Kenneth Waltz famously claimed that states are "functionally undifferentiated" and that the internal characteristics of states (e.g. the type of regime) are irrelevant for understanding state behaviors. In other words, states act according to capabilities rather than characteristics, and so all states may be viewed as unified entities seeking roughly the same goals.
This realist view of the states as undifferentiated unitary actors has come under fire from many quarters, and with good reason. Empirical evidence shows that internal characteristics of states can have large effects on their foreign relations. For example, democratic states do not fight each other (but fight non-democratic states with gusto). Internal characteristics of states can make signals more or less credible, can give national leaders more or fewer tools for statecraft, can limit or expand the range of foreign policies from which leaders may choose, and otherwise differentiate the behavior of states in a number of ways. Still, Waltz's idea travels far enough to be helpful for understanding many international interactions.
Take the formation of Obama's policy towards Iran, for example, as Roger Cohen does in an extensive article in the NY Times Magazine:
“Who [Iranians] select as leader is their prerogative, and there’s nothing we can do to control that,” Ray Takeyh, an Iranian-born adviser to Dennis Ross, the veteran Mideast negotiator who has been working on Iran for the Obama administration, told me before the election. “We’re trying to deal with Iran as an entity, a state, rather than privileging one faction or another. We want to inject a degree of rationality into this relationship, reduce it to two nations with some differences and some common interests — get beyond the incendiary rhetoric.” Takeyh’s words reminded me of Ross, who in his book “Statecraft” defined the term’s first principles as, “Have clear objectives, tailor them to fit reality.”
This comes as something of a departure from previous administrations, and other factions within the American government and even Obama's own State Department. President Bush preferred to see things in more moralistic terms (democracy = good; authoritarianism = Axis of Evil), while Senator McCain -- Obama's rival for the presidency -- famously proposed a "League of Democracies" to police the globe. Secretary of State Clinton -- perhaps inspired by her husband's belief in the necessity of humanitarian interventions -- preferred taking a stronger line against Tehran after the crackdown on protestors following the recent disputed Iranian election, and Vice President Biden agreed with her. But Obama, taking a page from Kissinger's realpolitick, clearly prefers rapprochement to rhetoric.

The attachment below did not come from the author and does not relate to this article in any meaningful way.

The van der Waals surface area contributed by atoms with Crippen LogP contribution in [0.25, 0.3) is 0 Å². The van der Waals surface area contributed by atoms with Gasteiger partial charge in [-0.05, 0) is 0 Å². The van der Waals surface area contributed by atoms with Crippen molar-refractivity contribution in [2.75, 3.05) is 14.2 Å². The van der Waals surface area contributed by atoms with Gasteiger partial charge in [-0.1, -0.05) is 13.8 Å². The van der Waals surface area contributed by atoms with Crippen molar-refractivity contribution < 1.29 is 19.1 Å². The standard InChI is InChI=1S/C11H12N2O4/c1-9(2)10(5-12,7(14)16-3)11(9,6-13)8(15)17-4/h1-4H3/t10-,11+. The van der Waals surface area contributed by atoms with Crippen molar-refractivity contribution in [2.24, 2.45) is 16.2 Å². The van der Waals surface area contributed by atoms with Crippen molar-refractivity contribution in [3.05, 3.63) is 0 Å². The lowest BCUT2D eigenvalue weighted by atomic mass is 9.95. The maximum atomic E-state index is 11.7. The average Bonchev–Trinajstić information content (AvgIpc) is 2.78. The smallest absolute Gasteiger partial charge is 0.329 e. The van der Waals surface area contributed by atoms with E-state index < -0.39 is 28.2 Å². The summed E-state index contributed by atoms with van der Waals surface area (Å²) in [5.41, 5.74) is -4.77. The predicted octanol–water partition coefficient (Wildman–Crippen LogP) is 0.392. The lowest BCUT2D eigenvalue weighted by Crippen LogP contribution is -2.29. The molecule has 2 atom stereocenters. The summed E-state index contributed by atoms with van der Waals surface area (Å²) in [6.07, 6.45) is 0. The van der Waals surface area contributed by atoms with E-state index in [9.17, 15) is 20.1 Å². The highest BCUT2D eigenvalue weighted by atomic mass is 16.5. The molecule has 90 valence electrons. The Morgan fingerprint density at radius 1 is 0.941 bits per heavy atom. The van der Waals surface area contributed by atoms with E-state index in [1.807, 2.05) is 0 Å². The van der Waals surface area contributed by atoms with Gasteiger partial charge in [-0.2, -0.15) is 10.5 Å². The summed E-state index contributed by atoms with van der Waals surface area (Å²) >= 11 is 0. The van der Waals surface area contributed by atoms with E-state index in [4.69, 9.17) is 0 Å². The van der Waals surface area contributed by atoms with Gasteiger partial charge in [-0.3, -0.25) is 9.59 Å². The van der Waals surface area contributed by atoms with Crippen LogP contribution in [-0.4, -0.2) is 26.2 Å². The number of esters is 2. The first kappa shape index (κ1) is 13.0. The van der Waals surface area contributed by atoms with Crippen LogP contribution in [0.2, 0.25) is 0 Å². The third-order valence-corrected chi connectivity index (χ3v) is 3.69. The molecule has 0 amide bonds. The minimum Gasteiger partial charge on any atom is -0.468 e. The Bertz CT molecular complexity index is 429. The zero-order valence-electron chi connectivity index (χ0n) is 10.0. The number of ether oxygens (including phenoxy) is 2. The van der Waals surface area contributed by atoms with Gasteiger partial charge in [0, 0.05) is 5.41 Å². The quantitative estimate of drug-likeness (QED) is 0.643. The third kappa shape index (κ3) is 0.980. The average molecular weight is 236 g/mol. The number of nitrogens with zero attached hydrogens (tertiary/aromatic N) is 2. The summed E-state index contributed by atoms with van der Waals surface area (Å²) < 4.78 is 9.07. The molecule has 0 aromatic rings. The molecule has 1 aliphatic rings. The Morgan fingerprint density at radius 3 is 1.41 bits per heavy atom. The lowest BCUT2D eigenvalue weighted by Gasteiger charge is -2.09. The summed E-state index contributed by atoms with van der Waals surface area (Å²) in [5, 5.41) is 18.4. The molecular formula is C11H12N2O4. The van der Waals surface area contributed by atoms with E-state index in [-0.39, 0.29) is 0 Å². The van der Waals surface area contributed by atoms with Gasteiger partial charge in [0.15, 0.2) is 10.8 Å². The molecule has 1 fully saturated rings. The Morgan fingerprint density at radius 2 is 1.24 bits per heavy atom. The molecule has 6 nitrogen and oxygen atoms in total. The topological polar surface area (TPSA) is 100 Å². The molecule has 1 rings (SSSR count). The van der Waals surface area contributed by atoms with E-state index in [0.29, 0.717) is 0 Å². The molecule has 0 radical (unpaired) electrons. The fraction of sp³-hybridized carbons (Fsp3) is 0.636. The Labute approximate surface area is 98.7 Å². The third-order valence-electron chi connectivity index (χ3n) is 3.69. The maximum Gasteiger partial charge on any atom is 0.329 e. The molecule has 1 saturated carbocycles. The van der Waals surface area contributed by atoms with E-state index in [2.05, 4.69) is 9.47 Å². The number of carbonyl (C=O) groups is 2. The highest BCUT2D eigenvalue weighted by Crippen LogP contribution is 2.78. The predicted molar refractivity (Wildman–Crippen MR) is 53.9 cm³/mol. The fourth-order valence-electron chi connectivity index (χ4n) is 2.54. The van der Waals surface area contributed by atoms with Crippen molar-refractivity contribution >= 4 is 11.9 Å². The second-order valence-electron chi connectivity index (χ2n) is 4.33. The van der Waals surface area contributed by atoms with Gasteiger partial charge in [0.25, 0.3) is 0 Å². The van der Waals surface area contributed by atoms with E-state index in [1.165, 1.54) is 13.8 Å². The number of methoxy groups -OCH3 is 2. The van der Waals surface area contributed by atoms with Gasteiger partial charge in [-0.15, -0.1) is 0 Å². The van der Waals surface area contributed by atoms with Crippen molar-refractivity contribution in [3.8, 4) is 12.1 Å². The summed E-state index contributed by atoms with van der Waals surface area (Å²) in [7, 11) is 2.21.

Still, the rest of Cohen's article is thick with individual personalities, philosophies, and strategies that are vying for influence in the American, Israeli, Russian, Chinese, Saudi Arabian, and Iranian administrations. As some approaches win out over others, the foreign policies of states shift; and as policies shift, so do outcomes. So perhaps we can score one for the argument that just as capabilities matter, so do interests, identities, and institutions at the national level.
Finally, as an aside, what in the hell does this mean?
Indeed, what looms for the Obama administration is a core test, over Iran, of its new foreign-policy doctrine. This was defined by Hillary Clinton as follows: “We will lead by inducing greater cooperation among a greater number of actors and reducing competition, tilting the balance away from a multipolar world and toward a multipartner world."
Whatever that is, it isn't realist.
ADDENDUM: Drezner sees less realism in Obama's foreign policy, or at least fewer realistic hopes for that approach. But when I read the passages he cites (about Ross' humiliating meeting with King Abdullah), I got the impression that Ross was simply unprepared for the questions Abdullah asked. This may be more a function of the fact that the administration had been in office for a mere 99 days when Ross took that meeting (apparently the Saudi King doesn't believe in 100 Day honeymoon periods for new presidents); Obama's positions on every possible contingency may not have been fully-formed yet, or they might not have been known to Ross (who was himself in a state of flux in late-April: unwanted by Clinton at State, but not transferred to NSC until June). Ross could simply have been out of the loop. Perhaps that's a lame excuse, but whatever the reason I don't think it alters Obama's fundamentally realist orientation towards Iran. Whether or not it works is another matter...